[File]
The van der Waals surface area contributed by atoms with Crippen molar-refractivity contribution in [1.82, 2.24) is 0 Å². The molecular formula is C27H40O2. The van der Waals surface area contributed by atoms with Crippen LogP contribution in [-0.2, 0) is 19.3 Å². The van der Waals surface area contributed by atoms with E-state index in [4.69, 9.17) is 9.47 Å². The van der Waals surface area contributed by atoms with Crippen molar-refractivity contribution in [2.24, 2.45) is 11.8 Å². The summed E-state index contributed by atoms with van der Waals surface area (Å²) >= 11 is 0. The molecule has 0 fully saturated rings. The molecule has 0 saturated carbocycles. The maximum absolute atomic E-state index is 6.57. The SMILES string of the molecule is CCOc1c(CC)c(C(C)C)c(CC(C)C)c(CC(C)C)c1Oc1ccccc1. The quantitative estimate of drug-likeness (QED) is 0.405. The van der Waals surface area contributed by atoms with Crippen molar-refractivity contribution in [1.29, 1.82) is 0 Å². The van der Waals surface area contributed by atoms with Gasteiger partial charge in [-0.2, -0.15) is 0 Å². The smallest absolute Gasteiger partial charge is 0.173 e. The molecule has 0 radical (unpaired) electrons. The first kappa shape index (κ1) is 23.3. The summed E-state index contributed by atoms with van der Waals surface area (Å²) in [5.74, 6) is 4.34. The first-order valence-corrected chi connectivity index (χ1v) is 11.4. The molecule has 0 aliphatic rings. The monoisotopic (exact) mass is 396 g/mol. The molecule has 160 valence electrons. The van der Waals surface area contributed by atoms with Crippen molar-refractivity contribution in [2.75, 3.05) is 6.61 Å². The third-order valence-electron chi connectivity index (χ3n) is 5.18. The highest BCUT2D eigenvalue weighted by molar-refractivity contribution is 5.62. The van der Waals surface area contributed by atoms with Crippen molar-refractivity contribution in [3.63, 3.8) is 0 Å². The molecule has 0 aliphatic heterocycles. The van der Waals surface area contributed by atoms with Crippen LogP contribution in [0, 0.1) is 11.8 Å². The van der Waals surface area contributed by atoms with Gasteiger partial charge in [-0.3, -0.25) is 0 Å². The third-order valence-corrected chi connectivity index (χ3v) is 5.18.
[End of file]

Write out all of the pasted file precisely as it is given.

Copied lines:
The van der Waals surface area contributed by atoms with Crippen molar-refractivity contribution in [1.82, 2.24) is 0 Å². The molecular formula is C27H40O2. The van der Waals surface area contributed by atoms with Crippen LogP contribution in [-0.2, 0) is 19.3 Å². The van der Waals surface area contributed by atoms with E-state index in [4.69, 9.17) is 9.47 Å². The van der Waals surface area contributed by atoms with Crippen molar-refractivity contribution in [2.24, 2.45) is 11.8 Å². The summed E-state index contributed by atoms with van der Waals surface area (Å²) >= 11 is 0. The molecule has 0 fully saturated rings. The molecule has 0 saturated carbocycles. The maximum absolute atomic E-state index is 6.57. The SMILES string of the molecule is CCOc1c(CC)c(C(C)C)c(CC(C)C)c(CC(C)C)c1Oc1ccccc1. The quantitative estimate of drug-likeness (QED) is 0.405. The van der Waals surface area contributed by atoms with Crippen molar-refractivity contribution in [1.29, 1.82) is 0 Å². The van der Waals surface area contributed by atoms with Gasteiger partial charge in [-0.2, -0.15) is 0 Å². The smallest absolute Gasteiger partial charge is 0.173 e. The molecule has 0 radical (unpaired) electrons. The first kappa shape index (κ1) is 23.3. The summed E-state index contributed by atoms with van der Waals surface area (Å²) in [5.74, 6) is 4.34. The first-order valence-corrected chi connectivity index (χ1v) is 11.4. The molecule has 0 aliphatic rings. The monoisotopic (exact) mass is 396 g/mol. The molecule has 160 valence electrons. The van der Waals surface area contributed by atoms with Crippen molar-refractivity contribution in [2.75, 3.05) is 6.61 Å². The third-order valence-electron chi connectivity index (χ3n) is 5.18. The highest BCUT2D eigenvalue weighted by molar-refractivity contribution is 5.62. The van der Waals surface area contributed by atoms with Crippen molar-refractivity contribution in [3.63, 3.8) is 0 Å². The molecule has 0 aliphatic heterocycles. The van der Waals surface area contributed by atoms with Crippen LogP contribution in [0, 0.1) is 11.8 Å². The van der Waals surface area contributed by atoms with Gasteiger partial charge in [-0.3, -0.25) is 0 Å². The third-order valence-corrected chi connectivity index (χ3v) is 5.18.